Some mornings I couldn’t quite believe that writing a book was my official job. Yet I’d still procrastinate for the next six hours (damn you, internet!). Mostly I did this because I was scared. What do I have to say? Who is going to want to read any of this? Fifty percent of writing the book was actually persuading myself that I was ALLOWED to write the book. That’s when writing becomes a mind game, where you must get out of your own way and focus on the stories you’re telling, suspending your doubts for long enough to get your 1,000 words done for the day.

Much of those 1,000 words began as notes scribbled in the Moleskine. I’d then type them into Scrivener (each chapter had its own file) and begin to add more words. Dancing between handwritten notes and typed sentences works best for me — I seem to be more honest when I write with a pen. The more words I wrote the more encouraged I became. I didn’t start at chapter one (that was the last chapter I wrote because it felt like the ‘easiest’) but instead began with the chapter I had the most notes for. There were weeks when I was adding to several chapters at once, fleshing out anecdotes and indulging in edits. Nothing was written in chronological order — I just followed where my inspirations pulled me. I wrote myself into a lot of corners, too, so when that happened I’d cut the section out and start again. TIP: keep all your cuts in a separate file. You never know when something that didn’t make sense a month ago can be recycled back in.

5. Avoid distractions.

Everything is a distraction when you’re trying to write. I downloaded an app to disconnect me from the internet for XX minutes at a time. I’d set the timer for 40 minutes and write as fast as I could, telling myself I could peek at Twitter and make a coffee when the time was up. And that, basically, was how I wrote the whole book — in 40 minute increments. Sometimes I’d catch an updraft and write for longer. Sometimes I’d be lying in bed and whole paragraphs would download into my head — I’d scribble them into the Moleskine and type them up the next morning. Sometimes I’d stare at the screen and want to cry (in those moments I tended to reach for a jar of Nutella and a spoon. The book-baby weight piled on, needless to say.)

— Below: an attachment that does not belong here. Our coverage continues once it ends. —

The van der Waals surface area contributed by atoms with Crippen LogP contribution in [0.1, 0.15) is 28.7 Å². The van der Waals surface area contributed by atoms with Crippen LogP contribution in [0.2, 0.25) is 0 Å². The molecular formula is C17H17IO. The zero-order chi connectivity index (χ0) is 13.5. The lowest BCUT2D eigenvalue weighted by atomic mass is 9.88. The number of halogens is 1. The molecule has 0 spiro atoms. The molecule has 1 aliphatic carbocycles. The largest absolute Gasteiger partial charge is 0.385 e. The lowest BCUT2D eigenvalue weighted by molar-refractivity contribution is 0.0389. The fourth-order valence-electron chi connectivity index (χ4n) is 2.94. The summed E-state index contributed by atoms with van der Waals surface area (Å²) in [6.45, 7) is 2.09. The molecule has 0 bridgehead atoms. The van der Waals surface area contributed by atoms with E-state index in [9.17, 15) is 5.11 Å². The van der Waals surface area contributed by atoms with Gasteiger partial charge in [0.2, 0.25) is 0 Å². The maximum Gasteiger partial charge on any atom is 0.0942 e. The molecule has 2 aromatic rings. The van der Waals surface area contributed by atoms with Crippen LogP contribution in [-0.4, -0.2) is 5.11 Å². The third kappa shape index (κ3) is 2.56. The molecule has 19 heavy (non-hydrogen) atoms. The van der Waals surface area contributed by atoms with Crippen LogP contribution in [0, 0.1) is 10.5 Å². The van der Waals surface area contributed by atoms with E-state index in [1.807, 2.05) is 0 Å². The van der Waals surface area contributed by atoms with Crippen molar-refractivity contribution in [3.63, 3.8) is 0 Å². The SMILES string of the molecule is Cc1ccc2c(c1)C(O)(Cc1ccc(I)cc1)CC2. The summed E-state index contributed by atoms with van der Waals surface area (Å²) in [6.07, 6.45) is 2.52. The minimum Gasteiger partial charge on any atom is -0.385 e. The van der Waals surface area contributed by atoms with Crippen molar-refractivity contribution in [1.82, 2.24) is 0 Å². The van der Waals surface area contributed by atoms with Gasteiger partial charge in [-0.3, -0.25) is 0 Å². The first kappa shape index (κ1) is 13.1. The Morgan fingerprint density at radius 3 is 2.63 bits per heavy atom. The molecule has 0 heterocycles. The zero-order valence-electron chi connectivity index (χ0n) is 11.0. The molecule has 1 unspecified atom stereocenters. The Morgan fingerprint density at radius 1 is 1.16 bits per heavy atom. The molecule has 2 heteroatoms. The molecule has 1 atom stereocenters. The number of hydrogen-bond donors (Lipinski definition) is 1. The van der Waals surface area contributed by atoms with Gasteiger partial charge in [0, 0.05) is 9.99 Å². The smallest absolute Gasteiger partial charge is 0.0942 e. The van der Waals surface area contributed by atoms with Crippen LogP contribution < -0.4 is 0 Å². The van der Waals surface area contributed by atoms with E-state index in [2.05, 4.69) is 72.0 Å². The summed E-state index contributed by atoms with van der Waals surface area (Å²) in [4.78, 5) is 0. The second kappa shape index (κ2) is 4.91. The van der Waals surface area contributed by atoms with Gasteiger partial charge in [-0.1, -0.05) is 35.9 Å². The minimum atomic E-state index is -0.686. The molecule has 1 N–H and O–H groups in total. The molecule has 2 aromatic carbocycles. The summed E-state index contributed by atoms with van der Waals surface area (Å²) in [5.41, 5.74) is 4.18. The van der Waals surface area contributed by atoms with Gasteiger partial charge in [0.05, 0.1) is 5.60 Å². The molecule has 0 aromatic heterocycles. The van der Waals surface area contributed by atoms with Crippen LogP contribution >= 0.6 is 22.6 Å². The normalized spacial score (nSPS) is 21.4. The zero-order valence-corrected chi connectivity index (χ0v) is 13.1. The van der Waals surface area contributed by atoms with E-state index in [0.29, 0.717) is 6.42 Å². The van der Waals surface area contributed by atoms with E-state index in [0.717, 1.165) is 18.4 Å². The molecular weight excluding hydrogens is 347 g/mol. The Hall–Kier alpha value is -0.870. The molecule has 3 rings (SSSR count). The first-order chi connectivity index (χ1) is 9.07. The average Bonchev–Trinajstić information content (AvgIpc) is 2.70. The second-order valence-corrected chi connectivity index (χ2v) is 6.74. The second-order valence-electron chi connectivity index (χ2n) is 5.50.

6. Refill the well.

Pinterest and Instagram were how I kept my sanity. Switching to the visual was the perfect antidote to all the wordiness and helped me reset my brain when I was feeling overwhelmed (read: often). I didn’t go for as many walks as I could’ve done. I didn’t take as many breaks as I should’ve done. But somehow I got the work done.

How to write a book |
7. Finish strong.

The last weeks of writing the book are something of a blur now, but the overwhelming feeling was one of SHEER BLOODY PANIC. I was obsessed with the word count and went back over the manuscript again and again as I found holes in the text that needed to be plugged: stories that didn’t go anywhere, anecdotes that made no sense. I burned through a few small trees printing out the chapters to read away from my desk; the really tangled sections I read aloud to help me see where the words didn’t flow.

There was also the not-so-small matter of selecting the Polaroids to accompany the words. While this was definitely the most intuitive part of creating the book, it still took time to figure out — some of the chapters in the first draft looked very different to how they do now.

In the end I pulled it all together as best I could with the time I had left. I drank a LOT of coffee in those last days.

What I would do differently?

Nothing, actually. It was written in the way it was meant to be written to be the book it has turned out to be. However, next time I will take better care of my health. The majority of the first draft was written during the winter months and I comfort-ate my way through the entire experience. Some of the key themes in the book — solitude, grief, creativity, renewal — required me to be in that exact space as I wrote. There was no way I could be out on the town with a date every night and then wake up the next morning to write about the importance of solitude. And so the writing of the book became the living of the book. And it makes me wonder if that’s how it will be as I begin to dig into book number two. Because This I Know has nine chapters and I’m ready to start writing the proposal for Chapter Ten.

Now read: Notes on editing a book

And then: leave a comment on this post if you’d like to win a signed copy of the book. If you already have a copy (thank you!) I can send the book to a friend of your choosing (or, you know, you can give them your copy and YOU get the signed book + some postcard-y goodness ;-)

To enter, simply tell me one accomplishment you’re proud of — big or small!

I’ll pick the winner’s name on Friday x The giveaway is now closed x